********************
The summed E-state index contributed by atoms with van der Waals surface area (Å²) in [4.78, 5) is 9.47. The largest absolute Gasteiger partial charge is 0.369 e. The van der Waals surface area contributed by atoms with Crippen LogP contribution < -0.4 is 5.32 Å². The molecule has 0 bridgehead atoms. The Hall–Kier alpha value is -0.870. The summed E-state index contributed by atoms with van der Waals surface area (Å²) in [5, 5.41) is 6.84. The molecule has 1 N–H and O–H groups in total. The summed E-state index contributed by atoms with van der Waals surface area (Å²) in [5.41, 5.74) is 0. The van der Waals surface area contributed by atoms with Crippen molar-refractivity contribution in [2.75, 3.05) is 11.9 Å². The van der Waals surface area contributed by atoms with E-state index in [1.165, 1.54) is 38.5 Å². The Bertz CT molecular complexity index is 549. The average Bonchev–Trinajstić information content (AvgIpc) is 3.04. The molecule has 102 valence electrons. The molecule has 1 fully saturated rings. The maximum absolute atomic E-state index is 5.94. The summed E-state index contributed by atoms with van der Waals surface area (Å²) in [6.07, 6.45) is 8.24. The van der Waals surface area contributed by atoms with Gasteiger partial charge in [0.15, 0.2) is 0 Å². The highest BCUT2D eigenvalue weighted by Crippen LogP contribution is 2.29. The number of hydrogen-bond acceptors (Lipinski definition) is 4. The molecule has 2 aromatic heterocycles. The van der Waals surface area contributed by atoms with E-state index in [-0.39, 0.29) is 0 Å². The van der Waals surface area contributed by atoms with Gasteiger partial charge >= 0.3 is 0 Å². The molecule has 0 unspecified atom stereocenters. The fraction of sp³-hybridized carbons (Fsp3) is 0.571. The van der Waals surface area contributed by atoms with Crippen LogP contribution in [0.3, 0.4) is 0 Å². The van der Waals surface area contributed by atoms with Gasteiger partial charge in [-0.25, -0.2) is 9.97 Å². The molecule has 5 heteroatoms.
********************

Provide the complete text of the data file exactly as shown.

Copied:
The summed E-state index contributed by atoms with van der Waals surface area (Å²) in [4.78, 5) is 9.47. The largest absolute Gasteiger partial charge is 0.369 e. The van der Waals surface area contributed by atoms with Crippen LogP contribution < -0.4 is 5.32 Å². The molecule has 0 bridgehead atoms. The Hall–Kier alpha value is -0.870. The summed E-state index contributed by atoms with van der Waals surface area (Å²) in [5, 5.41) is 6.84. The molecule has 1 N–H and O–H groups in total. The summed E-state index contributed by atoms with van der Waals surface area (Å²) in [5.41, 5.74) is 0. The van der Waals surface area contributed by atoms with Crippen molar-refractivity contribution in [2.75, 3.05) is 11.9 Å². The van der Waals surface area contributed by atoms with E-state index in [1.165, 1.54) is 38.5 Å². The Bertz CT molecular complexity index is 549. The average Bonchev–Trinajstić information content (AvgIpc) is 3.04. The molecule has 102 valence electrons. The molecule has 1 fully saturated rings. The maximum absolute atomic E-state index is 5.94. The summed E-state index contributed by atoms with van der Waals surface area (Å²) in [6.07, 6.45) is 8.24. The van der Waals surface area contributed by atoms with Gasteiger partial charge in [0.15, 0.2) is 0 Å². The highest BCUT2D eigenvalue weighted by Crippen LogP contribution is 2.29. The number of hydrogen-bond acceptors (Lipinski definition) is 4. The molecule has 2 aromatic heterocycles. The van der Waals surface area contributed by atoms with E-state index in [-0.39, 0.29) is 0 Å². The van der Waals surface area contributed by atoms with Gasteiger partial charge >= 0.3 is 0 Å². The molecule has 0 unspecified atom stereocenters. The fraction of sp³-hybridized carbons (Fsp3) is 0.571. The van der Waals surface area contributed by atoms with Crippen LogP contribution in [0.3, 0.4) is 0 Å². The van der Waals surface area contributed by atoms with Gasteiger partial charge in [-0.25, -0.2) is 9.97 Å². The molecule has 5 heteroatoms.